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News 2017-08-10T09:06:30+00:00

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Wardown Engineering Limited is proud to announce that they have been awarded ISO/TS16949 quality certification at the first time of asking. Managing Director Mark Jabri stated “This is a fantastic achievement for the future of the business and will further enhance our position as a world class production engineering company specialising in tube manipulation”. “Achieving this accreditation which is regarded to be one of the best in automotive manufacturing shows our commitment to our customers in all the industries we serve now & for the future”.

The slow and sorry death of Britain’s motor industry may have spelt the end of many its dependent firms, but at least one Houghton Regis business is bucking the decline in UK manufacturing.

First Vauxhall went, then Rover. But Wardown Engineering is rising phoenix-like from the flames of a burnt-out automatic industry to prove there is life in life in the old sector yet. Managing director Mark Jabri, who took over from long term boss John Murphy who died in April last year, is more than a little upbeat about the firm’s recovery. “We’re probably one of the last remaining manufacturing companies in the Luton and Dunstable Area,” Mark said.“Even though there seems to be a lull in manufacturing, we’re managing to dig ourselves out of that and go out there and win business by showing potential customers that we’re experts at what we do.” The company makes fluid moving systems, tubular assemblies, of all shapes and sizes for various parts of cars and other products. Among those companies benefiting from its expertise are Bentley, Aston Martin, Bugatti and Ford.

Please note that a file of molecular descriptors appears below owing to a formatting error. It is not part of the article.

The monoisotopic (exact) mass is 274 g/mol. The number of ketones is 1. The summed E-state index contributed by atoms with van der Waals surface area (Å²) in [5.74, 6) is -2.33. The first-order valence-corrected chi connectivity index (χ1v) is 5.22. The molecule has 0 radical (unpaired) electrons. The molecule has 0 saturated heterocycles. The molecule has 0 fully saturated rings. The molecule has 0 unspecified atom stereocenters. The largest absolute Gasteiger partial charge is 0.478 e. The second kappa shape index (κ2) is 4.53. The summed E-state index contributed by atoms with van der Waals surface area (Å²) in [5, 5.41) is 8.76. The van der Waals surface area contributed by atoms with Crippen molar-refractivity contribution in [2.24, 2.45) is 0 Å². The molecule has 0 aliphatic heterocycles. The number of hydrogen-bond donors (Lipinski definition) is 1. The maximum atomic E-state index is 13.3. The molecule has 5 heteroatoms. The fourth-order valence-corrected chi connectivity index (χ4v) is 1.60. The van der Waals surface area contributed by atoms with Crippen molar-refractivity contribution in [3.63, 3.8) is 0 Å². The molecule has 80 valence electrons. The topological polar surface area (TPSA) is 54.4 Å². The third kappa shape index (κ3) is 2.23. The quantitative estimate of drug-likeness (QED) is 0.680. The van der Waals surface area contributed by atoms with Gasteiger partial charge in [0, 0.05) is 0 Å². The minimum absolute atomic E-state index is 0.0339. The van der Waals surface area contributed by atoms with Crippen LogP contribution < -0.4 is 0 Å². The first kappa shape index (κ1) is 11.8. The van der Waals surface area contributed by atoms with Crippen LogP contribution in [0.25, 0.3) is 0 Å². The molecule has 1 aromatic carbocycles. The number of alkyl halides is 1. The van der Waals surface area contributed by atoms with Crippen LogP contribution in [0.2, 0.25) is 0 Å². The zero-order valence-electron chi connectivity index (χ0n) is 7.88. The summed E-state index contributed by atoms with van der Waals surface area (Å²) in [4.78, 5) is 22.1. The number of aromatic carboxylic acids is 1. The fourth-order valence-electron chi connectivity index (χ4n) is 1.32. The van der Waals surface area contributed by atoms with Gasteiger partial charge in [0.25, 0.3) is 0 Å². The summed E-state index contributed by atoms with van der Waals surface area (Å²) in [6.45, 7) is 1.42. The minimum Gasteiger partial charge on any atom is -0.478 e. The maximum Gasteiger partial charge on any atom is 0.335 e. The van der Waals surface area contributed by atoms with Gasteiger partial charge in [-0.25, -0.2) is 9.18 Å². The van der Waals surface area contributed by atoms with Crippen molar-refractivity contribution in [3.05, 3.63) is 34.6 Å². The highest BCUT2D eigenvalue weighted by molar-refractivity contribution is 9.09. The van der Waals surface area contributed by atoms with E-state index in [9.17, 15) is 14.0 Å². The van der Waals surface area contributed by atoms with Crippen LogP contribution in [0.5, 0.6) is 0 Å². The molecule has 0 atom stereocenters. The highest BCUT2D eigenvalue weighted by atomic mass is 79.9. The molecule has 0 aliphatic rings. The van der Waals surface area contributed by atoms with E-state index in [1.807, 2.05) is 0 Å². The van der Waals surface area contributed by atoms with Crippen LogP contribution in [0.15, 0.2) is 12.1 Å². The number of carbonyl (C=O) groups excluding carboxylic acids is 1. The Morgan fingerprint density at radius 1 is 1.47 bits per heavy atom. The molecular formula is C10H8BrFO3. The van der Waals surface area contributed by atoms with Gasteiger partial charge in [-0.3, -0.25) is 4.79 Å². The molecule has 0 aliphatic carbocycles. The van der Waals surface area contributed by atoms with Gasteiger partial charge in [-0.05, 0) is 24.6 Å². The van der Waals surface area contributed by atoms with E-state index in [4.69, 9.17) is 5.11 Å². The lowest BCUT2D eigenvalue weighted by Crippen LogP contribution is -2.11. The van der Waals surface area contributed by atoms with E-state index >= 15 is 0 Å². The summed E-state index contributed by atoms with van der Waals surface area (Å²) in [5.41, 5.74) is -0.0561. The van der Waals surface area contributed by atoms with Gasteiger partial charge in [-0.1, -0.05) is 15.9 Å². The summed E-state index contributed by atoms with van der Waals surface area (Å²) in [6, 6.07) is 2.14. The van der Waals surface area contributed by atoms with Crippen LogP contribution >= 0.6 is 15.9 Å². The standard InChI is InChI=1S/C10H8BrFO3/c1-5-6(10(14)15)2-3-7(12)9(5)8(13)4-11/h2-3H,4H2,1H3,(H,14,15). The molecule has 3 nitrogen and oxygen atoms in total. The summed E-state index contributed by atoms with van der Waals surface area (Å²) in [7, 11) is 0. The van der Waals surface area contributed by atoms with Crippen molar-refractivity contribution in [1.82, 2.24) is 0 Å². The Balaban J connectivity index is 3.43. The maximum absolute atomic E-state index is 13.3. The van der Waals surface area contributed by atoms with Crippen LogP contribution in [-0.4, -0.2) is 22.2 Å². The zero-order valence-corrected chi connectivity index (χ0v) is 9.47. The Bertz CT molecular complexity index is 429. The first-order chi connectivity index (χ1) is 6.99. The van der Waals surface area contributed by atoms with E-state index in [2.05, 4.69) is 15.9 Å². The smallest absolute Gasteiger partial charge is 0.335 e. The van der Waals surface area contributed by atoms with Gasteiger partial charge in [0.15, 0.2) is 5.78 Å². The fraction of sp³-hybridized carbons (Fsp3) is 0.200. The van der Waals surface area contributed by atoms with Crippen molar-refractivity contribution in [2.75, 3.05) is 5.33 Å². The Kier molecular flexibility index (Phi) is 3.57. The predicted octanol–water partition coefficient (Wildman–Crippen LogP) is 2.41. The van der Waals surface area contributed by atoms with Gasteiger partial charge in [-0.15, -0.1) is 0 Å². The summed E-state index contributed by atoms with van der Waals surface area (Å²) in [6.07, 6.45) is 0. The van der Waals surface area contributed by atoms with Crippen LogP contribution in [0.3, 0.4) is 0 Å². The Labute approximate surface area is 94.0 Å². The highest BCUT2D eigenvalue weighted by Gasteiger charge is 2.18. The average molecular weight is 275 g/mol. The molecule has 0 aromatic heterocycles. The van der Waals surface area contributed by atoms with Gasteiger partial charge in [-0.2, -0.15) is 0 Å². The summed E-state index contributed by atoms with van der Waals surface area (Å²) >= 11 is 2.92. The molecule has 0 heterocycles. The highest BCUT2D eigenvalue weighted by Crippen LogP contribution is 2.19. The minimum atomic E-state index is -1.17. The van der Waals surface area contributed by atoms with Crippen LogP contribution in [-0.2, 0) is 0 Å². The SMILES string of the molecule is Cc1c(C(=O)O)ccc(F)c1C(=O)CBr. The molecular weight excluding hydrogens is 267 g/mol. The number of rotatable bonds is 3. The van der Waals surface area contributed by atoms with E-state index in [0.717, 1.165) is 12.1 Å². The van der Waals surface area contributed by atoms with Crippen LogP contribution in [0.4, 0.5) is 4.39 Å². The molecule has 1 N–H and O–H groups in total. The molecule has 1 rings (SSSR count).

Mark, also an engineer who has been with Wardown for 16 years, said the past few months have been particularly good for the company as it secured the contract to supply a ‘very big’ firm in the heat exchange sector. So, big in fact, that the Houghton firm is now looking to take on more staff and apprentices. “We’re looking to double our turn-over by the end of the year.”

“This order gets us a generous portion of the way and so we want to increase staff numbers to 50 from 42. But the really impressive part of Wardown’s resurgence is its success in winning back work from low-cost countries like India and China. The two Asian giants have been the main competiton for high volume work in the past four or five years, Mark said. But problems with continuity and supply meant advantage Wardown. “We’ve always had a good reputation for quality and that’s stood us in good stead,” he said. “We’ve got a reputation of not being the cheapest but for being able to do the things that not a lot of companies can do from a tube-related area.”

“We even export to Eastern Europe, including Poland, because they can’t make these specialist parts themselves. In terms of capability, we’re considered to be in the top three per cent of companies in Europe of what we’re doing, that is tube manipulation.” He added: “It’s not all doom and gloom, as long as you’re prepared to be flexible. You need to be able to guarantee quality of component and on-time delivery to compete with the low-cost economies.” “The reason we’ve been able to do that is because of our technical capability from an engineering perspective.”